After a thirty-four-year career in the military, Brigadier General William Boardley ’72 retired as commander of the 171st Air Refueling Wing of the Pennsylvania National Guard.
When Boardley graduated from IUP with a degree in Criminology, he intended to pursue a life of law enforcement. That changed when his draft number was called. His new career took him to Air Force officer training school in Texas, where he received his commission to second lieutenant in December, 1972. He received his navigator wings the following year and was assigned to Beale Air Force Base in California as a crew member on a KC-135 Stratotanker and, as captain, supported the SR-71 Blackbird reconnaissance aircraft on missions around the world.
In 1978, Boardley joined the Pennsylvania Air National Guard at Pittsburgh International Airport and served at numerous staff officer positions, including navigator, operations plan officer, aircrew scheduler, and operations officer. In July, 1995, he became wing commander of the 171st Air Expeditionary Wing, serving in military operations in areas including Asia, Bosnia, and Yugoslavia.
He participated in Operations Desert Shield and Desert Storm as aircrew member and staff planner for the 1713th Air Refueling Wing; was wing commander during the 171st ARW’s participation in Operation Allied Force in May, 1999; and was deployed as the ARW’s commander during Operation Iraqi Freedom in March, 2003, overseeing flight operations supporting midair refueling of B-52s, Navy fighters, and NATO-allied aircraft supporting soldiers on the ground.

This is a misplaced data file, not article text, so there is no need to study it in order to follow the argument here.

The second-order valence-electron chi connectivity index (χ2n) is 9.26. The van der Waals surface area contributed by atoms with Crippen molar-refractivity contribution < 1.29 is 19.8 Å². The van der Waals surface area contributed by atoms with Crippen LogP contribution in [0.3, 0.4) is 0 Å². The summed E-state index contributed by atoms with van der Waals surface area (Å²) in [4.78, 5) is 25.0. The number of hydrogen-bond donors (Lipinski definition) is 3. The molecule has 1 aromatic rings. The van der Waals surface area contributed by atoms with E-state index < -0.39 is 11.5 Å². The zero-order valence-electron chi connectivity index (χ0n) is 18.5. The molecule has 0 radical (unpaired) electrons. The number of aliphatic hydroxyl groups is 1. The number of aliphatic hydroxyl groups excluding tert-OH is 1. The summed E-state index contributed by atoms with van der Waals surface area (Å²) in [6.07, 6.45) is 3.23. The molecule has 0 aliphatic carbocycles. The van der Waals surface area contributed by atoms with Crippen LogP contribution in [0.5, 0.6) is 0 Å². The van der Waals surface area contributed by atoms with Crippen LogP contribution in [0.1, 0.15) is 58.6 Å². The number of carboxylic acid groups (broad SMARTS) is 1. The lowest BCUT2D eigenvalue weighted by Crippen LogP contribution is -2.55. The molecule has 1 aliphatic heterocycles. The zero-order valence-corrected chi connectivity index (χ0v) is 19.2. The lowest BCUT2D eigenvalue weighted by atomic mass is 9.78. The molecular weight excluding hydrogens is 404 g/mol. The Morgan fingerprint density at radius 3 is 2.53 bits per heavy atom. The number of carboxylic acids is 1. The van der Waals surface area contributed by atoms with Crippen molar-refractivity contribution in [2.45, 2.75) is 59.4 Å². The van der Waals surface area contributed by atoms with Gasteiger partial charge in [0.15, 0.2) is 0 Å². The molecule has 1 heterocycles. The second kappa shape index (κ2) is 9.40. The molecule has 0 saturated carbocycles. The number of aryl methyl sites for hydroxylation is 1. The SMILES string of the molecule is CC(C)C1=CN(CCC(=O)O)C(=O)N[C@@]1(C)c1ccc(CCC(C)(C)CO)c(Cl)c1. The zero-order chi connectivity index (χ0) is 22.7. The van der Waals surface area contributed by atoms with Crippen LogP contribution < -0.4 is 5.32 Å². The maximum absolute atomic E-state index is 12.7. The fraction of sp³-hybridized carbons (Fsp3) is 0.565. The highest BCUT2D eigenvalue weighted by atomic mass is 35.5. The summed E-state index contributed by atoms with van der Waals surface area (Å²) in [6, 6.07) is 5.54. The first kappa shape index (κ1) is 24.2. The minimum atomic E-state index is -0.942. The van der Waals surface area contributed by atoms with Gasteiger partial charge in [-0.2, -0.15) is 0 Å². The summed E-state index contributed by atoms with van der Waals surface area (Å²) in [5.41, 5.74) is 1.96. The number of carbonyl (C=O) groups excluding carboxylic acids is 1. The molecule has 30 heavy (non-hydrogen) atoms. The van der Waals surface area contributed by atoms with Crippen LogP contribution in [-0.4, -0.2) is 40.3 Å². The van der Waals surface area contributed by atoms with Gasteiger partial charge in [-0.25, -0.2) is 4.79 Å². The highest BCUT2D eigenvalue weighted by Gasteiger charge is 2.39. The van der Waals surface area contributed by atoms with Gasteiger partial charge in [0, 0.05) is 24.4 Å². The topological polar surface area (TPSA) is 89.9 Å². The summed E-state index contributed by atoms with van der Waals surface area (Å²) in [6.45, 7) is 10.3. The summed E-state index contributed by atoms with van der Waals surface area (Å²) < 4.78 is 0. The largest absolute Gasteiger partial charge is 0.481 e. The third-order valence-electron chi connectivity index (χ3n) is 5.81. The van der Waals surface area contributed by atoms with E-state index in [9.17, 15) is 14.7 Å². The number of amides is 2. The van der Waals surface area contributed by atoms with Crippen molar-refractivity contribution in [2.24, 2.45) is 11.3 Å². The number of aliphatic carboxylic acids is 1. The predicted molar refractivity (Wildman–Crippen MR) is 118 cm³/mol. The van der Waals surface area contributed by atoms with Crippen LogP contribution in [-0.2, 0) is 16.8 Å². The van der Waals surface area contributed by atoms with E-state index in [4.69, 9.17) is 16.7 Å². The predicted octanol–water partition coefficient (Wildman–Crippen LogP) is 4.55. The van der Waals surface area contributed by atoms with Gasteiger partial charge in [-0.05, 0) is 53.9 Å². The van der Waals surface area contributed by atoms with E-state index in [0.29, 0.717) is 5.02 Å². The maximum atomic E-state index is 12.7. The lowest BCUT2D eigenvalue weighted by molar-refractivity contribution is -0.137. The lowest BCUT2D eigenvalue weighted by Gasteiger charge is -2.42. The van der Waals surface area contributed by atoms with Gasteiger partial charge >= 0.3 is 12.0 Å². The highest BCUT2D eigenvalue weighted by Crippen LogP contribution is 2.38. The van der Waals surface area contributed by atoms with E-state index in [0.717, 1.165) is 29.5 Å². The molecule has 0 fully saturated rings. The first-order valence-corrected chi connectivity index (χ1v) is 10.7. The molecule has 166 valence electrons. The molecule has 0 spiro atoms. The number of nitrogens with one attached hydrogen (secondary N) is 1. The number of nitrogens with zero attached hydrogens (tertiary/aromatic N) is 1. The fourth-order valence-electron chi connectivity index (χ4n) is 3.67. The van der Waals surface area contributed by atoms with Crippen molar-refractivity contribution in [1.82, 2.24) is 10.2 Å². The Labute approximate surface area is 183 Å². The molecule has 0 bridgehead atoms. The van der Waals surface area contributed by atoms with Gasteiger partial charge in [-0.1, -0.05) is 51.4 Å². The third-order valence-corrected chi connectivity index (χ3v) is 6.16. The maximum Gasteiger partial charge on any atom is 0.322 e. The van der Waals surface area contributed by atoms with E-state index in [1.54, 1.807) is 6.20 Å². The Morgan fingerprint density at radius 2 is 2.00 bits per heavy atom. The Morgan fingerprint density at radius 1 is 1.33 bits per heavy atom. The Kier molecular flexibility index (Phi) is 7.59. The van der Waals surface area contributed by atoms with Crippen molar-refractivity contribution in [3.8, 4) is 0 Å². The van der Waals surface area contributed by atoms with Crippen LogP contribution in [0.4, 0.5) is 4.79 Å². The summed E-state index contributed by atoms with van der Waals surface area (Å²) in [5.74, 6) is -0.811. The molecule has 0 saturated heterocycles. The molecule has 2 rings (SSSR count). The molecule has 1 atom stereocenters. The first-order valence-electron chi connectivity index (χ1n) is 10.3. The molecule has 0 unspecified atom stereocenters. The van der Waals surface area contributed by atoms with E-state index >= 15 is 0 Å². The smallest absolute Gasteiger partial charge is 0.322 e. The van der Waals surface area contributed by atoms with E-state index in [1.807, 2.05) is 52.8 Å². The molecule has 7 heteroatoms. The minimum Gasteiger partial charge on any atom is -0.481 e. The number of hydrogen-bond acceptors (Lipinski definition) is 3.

As a Master Navigator, Boardley flew over 6,740 hours in the T-29 (a “flying classroom” used to train navigators) and the KC-135. His twenty-seven military awards and decorations include an air medal, Bronze Star, Legion of Merit, and both the Air Force and the Commonwealth of Pennsylvania Distinguished Service medals. He recently received the 2006 Outstanding Community Leader Award from the Pittsburgh Airport Area Chamber of Commerce.
In an article from the Observer-Reporter, Boardley noted that retirement will take some getting used to, as will an anticipated change in command. “I kid people,” Boardley said. “I’m leaving a post where I’m the commander to a two-person household where I’m second in charge.”
The Washington (Pa.) native and his wife, Carol, will stay in the home they built in Hopewell Township in 1998. They have two children, Amy and Matthew.